But reductions in budgets, combined with increased performance expectations, will have an effect on how the Met goes forward with its latest approach to IT. 

The Metropolitan Police Service must deliver overall savings of 20% – around £500m – which equates to savings of £60m from its technology budget by 2015/2016. The new IT strategy will see investment of £200m over the next three years, and will cut ongoing IT costs by 30%, allowing the Met to meet its savings target.

“It’s a very exciting time for the Met Police and for London,” says Thwaite. “It’s a great opportunity to transform the Met Police through use of technology and create a truly digital police force.”

Moving to mobile

One of the main areas the business side of the Met was keen to implement was the use of mobile devices.

“You can see how using mobile devices can be powerful for an officer and how it can transform how they do their job,” he says. “But what about all the bits below the surface? It’s like an iceberg, with disparate databases and out-of-date technology – how do you make that less visible, and how do you do that heavy lifting to enable what the business wants?”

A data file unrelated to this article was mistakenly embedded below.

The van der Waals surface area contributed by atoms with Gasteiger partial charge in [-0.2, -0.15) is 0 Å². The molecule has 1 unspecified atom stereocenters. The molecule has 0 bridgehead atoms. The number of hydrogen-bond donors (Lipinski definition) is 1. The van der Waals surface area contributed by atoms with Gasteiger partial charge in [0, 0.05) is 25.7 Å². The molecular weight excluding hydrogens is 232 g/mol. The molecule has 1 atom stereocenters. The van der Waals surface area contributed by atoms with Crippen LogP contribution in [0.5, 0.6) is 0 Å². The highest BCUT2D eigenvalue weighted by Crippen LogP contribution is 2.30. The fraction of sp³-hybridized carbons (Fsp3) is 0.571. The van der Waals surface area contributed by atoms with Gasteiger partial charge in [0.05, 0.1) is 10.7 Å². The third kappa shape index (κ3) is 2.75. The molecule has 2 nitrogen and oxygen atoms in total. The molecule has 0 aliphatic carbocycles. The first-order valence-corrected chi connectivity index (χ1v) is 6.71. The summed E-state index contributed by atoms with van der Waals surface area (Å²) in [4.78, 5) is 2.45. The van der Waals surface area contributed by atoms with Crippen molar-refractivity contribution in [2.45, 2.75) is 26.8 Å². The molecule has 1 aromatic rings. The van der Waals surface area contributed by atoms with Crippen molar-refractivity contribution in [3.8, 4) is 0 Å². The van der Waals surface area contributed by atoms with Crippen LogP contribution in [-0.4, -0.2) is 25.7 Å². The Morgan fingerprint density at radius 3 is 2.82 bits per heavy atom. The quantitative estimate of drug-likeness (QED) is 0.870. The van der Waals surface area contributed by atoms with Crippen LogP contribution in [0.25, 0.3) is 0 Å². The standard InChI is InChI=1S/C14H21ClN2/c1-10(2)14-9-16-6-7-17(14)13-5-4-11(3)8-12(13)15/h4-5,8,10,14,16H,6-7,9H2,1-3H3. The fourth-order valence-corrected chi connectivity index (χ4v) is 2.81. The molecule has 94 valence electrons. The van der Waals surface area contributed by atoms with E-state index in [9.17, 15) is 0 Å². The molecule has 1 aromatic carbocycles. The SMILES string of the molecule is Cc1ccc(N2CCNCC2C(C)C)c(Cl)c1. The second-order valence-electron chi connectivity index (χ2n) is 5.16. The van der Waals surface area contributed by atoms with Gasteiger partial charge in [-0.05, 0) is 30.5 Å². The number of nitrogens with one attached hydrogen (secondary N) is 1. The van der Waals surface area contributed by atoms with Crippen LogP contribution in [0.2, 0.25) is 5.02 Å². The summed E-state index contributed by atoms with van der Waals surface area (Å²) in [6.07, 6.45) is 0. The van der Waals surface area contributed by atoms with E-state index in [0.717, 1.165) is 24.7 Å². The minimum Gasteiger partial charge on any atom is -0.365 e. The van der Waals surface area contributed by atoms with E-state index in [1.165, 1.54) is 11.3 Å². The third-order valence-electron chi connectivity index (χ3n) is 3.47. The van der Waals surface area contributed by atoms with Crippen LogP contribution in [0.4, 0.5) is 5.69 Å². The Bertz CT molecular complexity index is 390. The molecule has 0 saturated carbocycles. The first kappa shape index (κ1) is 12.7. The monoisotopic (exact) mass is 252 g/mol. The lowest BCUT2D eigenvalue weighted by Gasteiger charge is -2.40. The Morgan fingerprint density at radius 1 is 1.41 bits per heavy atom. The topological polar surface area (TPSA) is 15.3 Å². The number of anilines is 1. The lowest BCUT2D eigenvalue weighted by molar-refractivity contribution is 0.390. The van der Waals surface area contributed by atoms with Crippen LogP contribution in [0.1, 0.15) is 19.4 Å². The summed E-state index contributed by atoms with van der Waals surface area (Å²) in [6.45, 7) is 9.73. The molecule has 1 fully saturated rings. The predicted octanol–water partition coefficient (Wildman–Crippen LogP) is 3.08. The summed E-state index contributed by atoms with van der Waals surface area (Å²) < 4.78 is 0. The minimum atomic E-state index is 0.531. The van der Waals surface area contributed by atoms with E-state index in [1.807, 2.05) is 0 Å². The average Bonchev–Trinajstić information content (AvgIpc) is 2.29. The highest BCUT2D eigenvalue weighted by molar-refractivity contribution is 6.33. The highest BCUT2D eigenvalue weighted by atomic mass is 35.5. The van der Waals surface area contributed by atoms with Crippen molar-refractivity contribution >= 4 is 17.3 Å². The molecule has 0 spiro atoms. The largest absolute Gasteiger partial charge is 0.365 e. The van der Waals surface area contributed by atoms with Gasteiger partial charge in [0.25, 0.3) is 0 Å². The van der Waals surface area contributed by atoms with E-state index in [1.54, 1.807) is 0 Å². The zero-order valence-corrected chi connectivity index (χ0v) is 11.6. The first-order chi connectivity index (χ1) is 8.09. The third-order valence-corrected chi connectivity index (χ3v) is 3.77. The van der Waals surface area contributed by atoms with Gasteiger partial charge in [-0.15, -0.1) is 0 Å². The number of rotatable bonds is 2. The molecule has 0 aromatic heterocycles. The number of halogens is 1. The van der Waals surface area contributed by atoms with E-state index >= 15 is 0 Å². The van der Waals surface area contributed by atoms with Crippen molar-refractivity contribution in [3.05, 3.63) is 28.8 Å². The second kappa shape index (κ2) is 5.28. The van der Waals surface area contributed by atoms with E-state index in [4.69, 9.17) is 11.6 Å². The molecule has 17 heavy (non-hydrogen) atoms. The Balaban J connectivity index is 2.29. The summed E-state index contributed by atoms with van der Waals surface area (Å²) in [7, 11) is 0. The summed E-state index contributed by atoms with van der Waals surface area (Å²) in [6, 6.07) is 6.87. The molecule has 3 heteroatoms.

It’s a great opportunity to transform the Met Police through use of technology and create a truly digital police force

Richard Thwaite, Metropolitan Police

A lot of other forces have been using mobile devices, says Thwaite, but he has to ensure the Met’s solution is fully integrated into a refreshed back-end system.

Under the Total Technology strategy, the Met plans to implement a number of mobile technologies over the next three to four years, including the use of mobile devices to capture witness statements and evidential photographs for improved criminal justice outcomes.

Thwaite says the first mobile trial will be a pilot of iPad minis for use by officers in the Hammersmith and Fulham Borough later this year, where 500 iPad minis will be trialled for six months from April. Following this, he estimates 15,000 devices would be needed to kit out the entire force in London.

“It’s an exciting opportunity to see technology help transform the policing environment, which is very old-fashioned, with police officers using their notebooks – we’re moving into the 21st century,” he says.